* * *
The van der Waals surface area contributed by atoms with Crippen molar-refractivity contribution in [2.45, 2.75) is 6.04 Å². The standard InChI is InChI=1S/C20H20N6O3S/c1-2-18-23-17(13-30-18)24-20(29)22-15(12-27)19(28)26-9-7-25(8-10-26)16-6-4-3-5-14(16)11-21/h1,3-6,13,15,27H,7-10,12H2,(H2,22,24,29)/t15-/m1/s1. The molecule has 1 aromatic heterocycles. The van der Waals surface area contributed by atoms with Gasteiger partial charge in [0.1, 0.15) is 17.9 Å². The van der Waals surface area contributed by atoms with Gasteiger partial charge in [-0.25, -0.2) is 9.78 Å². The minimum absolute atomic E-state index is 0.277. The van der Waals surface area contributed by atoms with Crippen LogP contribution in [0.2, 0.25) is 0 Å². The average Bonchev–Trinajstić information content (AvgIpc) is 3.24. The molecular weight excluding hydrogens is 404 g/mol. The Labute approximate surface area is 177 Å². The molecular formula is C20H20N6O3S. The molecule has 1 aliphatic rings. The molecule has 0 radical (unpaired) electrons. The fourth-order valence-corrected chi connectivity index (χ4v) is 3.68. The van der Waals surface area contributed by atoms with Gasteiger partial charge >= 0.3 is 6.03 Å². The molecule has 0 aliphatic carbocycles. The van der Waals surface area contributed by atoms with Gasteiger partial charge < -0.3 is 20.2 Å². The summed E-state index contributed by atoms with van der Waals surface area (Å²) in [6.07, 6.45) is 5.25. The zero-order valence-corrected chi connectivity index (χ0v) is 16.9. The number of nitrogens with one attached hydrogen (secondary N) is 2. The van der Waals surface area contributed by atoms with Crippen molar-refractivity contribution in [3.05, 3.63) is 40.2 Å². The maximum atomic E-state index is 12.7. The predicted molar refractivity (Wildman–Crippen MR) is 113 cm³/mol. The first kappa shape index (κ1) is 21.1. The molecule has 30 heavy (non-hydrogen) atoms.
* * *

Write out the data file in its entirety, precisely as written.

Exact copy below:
The van der Waals surface area contributed by atoms with Crippen molar-refractivity contribution in [2.45, 2.75) is 6.04 Å². The standard InChI is InChI=1S/C20H20N6O3S/c1-2-18-23-17(13-30-18)24-20(29)22-15(12-27)19(28)26-9-7-25(8-10-26)16-6-4-3-5-14(16)11-21/h1,3-6,13,15,27H,7-10,12H2,(H2,22,24,29)/t15-/m1/s1. The molecule has 1 aromatic heterocycles. The van der Waals surface area contributed by atoms with Gasteiger partial charge in [0.1, 0.15) is 17.9 Å². The van der Waals surface area contributed by atoms with Gasteiger partial charge in [-0.25, -0.2) is 9.78 Å². The minimum absolute atomic E-state index is 0.277. The van der Waals surface area contributed by atoms with Crippen LogP contribution in [0.2, 0.25) is 0 Å². The average Bonchev–Trinajstić information content (AvgIpc) is 3.24. The molecular weight excluding hydrogens is 404 g/mol. The Labute approximate surface area is 177 Å². The molecular formula is C20H20N6O3S. The molecule has 1 aliphatic rings. The molecule has 0 radical (unpaired) electrons. The fourth-order valence-corrected chi connectivity index (χ4v) is 3.68. The van der Waals surface area contributed by atoms with Gasteiger partial charge >= 0.3 is 6.03 Å². The molecule has 0 aliphatic carbocycles. The van der Waals surface area contributed by atoms with Gasteiger partial charge < -0.3 is 20.2 Å². The summed E-state index contributed by atoms with van der Waals surface area (Å²) in [6.07, 6.45) is 5.25. The zero-order valence-corrected chi connectivity index (χ0v) is 16.9. The number of nitrogens with one attached hydrogen (secondary N) is 2. The van der Waals surface area contributed by atoms with Crippen molar-refractivity contribution in [3.05, 3.63) is 40.2 Å². The maximum atomic E-state index is 12.7. The predicted molar refractivity (Wildman–Crippen MR) is 113 cm³/mol. The first kappa shape index (κ1) is 21.1. The molecule has 30 heavy (non-hydrogen) atoms.